The color purple

Thistles, horsemint and nightshade on embankment (June 2011).

When I dragged the tree trunk and limbs to the cow tank embankment, I discovered the color purple in three flowering plants: thistle, horsemint and nightshade. The horsemint is clustered together in the center-right of the photograph and resembles a spindle. The nightshade is less prominent and has a star-shaped flower.  (Click the photo to enlarge and see detail.)

The star of nightshade (June 2011).

Emily Dickinson upon thistle (June 2011).

Bees collect pollen upon the thistle.  A few grasshoppers look on, ready to fly when I wade into the grass.  The embankment stands to the northwest of the cow tank or pond.

I have a predilection to call these runoff water ponds, “cow tanks,” from my background in San Saba, Texas.  I remember a cow tank I once swam in with my cousins.  We swam and got our feet muddy at the edges of the cow tank on the Hollingshead place near Mullin, Texas.  When the land was subdivided after my step-grandfather’s death, my step-father made sure that the surveyors included the cow tank within his parcel of 35 acres.  My cousins and I now own the 35 acres and this summer I plan to swim in the cow tank, its waters pure from pasture and rocky cliff runoff.

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6 Comments

Filed under Wild Flowers of Texas

6 responses to “The color purple

  1. Kittie Howard

    The color purple and a swim in the “dynamite hole” – what we called our spot – put those together and you know summer’s here. Love it!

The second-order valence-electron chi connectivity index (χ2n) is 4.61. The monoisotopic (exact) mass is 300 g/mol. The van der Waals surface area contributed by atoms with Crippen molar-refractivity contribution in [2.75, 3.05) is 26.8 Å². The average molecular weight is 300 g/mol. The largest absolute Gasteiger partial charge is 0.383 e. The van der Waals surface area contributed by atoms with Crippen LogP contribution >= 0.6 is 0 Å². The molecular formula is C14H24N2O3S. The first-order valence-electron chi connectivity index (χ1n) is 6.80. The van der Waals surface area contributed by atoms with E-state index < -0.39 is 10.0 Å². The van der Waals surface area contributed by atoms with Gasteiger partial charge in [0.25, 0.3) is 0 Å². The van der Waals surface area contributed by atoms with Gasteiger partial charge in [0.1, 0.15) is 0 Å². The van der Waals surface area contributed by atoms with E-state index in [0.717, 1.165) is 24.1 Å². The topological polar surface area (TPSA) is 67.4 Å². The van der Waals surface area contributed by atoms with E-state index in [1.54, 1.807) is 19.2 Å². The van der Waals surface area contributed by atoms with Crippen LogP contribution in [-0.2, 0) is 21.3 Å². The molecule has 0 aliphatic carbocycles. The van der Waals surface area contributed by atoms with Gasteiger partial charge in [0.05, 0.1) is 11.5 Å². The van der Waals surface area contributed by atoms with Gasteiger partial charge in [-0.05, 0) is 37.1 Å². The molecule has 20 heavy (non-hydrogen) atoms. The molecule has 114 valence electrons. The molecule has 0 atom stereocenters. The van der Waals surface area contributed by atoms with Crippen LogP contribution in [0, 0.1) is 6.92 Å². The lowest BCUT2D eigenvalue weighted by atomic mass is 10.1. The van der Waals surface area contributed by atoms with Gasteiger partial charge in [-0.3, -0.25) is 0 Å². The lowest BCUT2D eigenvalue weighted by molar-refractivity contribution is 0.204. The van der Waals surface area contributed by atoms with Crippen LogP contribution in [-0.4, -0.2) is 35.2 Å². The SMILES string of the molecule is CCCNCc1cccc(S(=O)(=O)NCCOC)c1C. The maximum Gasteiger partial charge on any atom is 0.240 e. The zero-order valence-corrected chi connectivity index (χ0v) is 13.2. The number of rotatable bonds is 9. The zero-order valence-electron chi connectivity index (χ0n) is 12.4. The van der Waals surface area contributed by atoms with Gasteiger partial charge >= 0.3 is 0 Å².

Looks like the partition of the farm went well. We’re still caught up in that. OY!

  2. Erin R.

    Your summer flowers are lovely, Jack. Thank you for sharing them!

  3. Spring paints with such a lovely palette, thanks for capturing it for us and enjoy your swim. We swam in an irrigation pond that had lots of algae and some leaches but at the age of 10 it felt cool and wonderful on a hot day. I’m not so sure I would feel the same today.

  4. Looks like the plant life is doing well there despite the drought!

  5. I’m curious about these “cow tanks”. Are they holes dug in the ground with no liner, or are they lined with rock or other artificial means to stabilize the banks and bottom?

    Love that you have so much green and colorful vegetation despite the dry conditions.

  6. I’ve been arguing and discussing with an Oklahoma friend about the “tank” vs “pond” issue for a while now.

    Growing up in Iowa, holes in the ground with water in them were ponds. They were for fishing or swimming, and the cattle drank from above-ground troughs.

    When I moved to South Texas, I learned the phrase “stock tank” and never, ever heard the word “pond”. Stock tanks were in the ground, and cattle would stand around in them on hot summer days. In drought, they would lose their water, although occasionally you’d see a metal above-ground tank with a windmill.

    Eventually I learned about the huecos, or natural rock hollows, that furnished a supply of trapped rain water to peoples in west Texas for ages. The natural tanks now are contained within Hueco Tanks State Park.

    My theory is that the use of “tanks” for stock ponds in Texas (or at least south and west Texas) is somehow rooted in the rain-dependent huecos of West Texas. But that’s only my theory. I could be all wet! 😉

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